McLEAN, Va. – Jan. 23, 2009 – Rates on 30-year mortgages rose above 5 percent this week, ending a five-week run at record low levels, Freddie Mac reported Thursday.
Mortgage rates have been in decline since the Federal Reserve said in late November it would buy up to $500 billion in mortgage-backed securities to get banks to lend more money in hopes of bolstering the troubled U.S. housing market.
Freddie Mac reported Thursday that average rates on 30-year fixed mortgages rose to 5.12 percent this week from a record low of 4.96 percent established last week. At this time last year, the 30-year fixed rate mortgage averaged 5.48 percent.
Last week’s mark of 4.96 percent was the lowest since Freddie Mac started its survey in April 1971, Freddie Mac said.
The lower rates also kick-started mortgage refinancing activity. Frank Nothaft, Freddie Mac’s chief economist, said refinancing applications totaled about 86 percent of all conventional loans in the first three weeks of 2009. Nothaft said this week’s rise in average mortgage rates followed increases in bond yields.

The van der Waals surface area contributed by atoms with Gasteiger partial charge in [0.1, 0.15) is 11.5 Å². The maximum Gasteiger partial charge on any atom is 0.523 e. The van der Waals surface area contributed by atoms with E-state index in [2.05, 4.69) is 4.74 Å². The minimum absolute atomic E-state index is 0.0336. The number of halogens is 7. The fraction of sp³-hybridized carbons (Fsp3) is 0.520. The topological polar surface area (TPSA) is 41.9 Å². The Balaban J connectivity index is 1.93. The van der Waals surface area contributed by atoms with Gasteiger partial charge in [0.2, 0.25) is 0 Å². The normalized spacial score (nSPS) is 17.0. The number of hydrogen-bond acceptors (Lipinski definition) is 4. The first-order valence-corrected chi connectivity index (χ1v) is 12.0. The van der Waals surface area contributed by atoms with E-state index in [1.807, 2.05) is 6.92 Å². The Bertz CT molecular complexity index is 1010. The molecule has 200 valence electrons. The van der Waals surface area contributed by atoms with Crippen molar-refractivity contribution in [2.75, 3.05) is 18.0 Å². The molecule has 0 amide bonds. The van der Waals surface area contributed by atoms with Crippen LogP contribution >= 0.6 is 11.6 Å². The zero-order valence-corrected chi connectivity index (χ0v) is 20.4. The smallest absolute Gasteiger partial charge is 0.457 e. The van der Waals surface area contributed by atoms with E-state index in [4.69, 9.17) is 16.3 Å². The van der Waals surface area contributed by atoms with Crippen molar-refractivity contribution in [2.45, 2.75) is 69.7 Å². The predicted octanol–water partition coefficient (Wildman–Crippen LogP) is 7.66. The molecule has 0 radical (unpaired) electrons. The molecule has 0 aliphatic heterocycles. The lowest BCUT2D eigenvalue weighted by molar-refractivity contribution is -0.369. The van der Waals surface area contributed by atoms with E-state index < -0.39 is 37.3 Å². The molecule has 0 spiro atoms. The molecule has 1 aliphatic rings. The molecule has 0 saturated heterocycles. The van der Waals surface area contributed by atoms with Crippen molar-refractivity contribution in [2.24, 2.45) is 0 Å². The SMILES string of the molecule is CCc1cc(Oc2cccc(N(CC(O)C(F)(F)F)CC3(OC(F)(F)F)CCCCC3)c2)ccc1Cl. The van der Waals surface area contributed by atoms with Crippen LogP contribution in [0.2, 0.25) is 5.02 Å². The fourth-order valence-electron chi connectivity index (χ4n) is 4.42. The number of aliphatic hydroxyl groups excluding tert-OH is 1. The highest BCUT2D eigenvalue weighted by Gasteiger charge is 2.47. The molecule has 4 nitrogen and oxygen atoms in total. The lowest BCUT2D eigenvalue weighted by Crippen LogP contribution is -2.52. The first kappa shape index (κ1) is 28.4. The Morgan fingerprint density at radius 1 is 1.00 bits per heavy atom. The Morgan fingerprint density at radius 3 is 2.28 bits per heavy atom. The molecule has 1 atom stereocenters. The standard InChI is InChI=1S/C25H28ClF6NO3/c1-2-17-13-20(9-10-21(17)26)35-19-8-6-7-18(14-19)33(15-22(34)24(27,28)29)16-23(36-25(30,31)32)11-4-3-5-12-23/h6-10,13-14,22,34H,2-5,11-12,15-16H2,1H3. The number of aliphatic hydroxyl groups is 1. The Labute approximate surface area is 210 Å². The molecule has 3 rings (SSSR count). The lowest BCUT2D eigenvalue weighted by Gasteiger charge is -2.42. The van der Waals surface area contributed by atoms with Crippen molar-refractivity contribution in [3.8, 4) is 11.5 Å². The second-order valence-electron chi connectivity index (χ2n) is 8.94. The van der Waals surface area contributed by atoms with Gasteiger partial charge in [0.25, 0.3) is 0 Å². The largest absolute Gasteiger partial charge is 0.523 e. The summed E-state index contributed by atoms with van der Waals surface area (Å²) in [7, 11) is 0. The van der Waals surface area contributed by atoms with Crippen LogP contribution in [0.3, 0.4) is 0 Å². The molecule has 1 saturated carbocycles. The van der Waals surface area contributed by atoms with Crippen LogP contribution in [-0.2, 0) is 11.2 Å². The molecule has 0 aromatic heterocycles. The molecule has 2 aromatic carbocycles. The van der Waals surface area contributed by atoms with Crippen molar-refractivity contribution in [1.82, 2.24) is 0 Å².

The average rate on a 15-year fixed-rate mortgage rose to 4.8 percent from 4.65 percent last week. The 15-year fixed rate averaged 4.95 percent at this time last year.
Average rates on five-year, adjustable-rate mortgages fell to 5.24 percent, their lowest level since the week ending Sept. 8, 2005, Freddie Mac said. Rates on one-year, adjustable-rate mortgages rose to 4.92 percent from 4.89 percent last week.
The rates do not include add-on fees known as points. The nationwide fee for 30-year, 15-year and one-year adjustable-rate mortgages averaged 0.7 point for this week. Fees for five-year adjustable rate mortgages averaged sixth-tenths of a point.
Freddie Mac and sibling company Fannie Mae own or guarantee about half of the $11.5 trillion in U.S. outstanding home loan debt. The government seized control of the companies in September.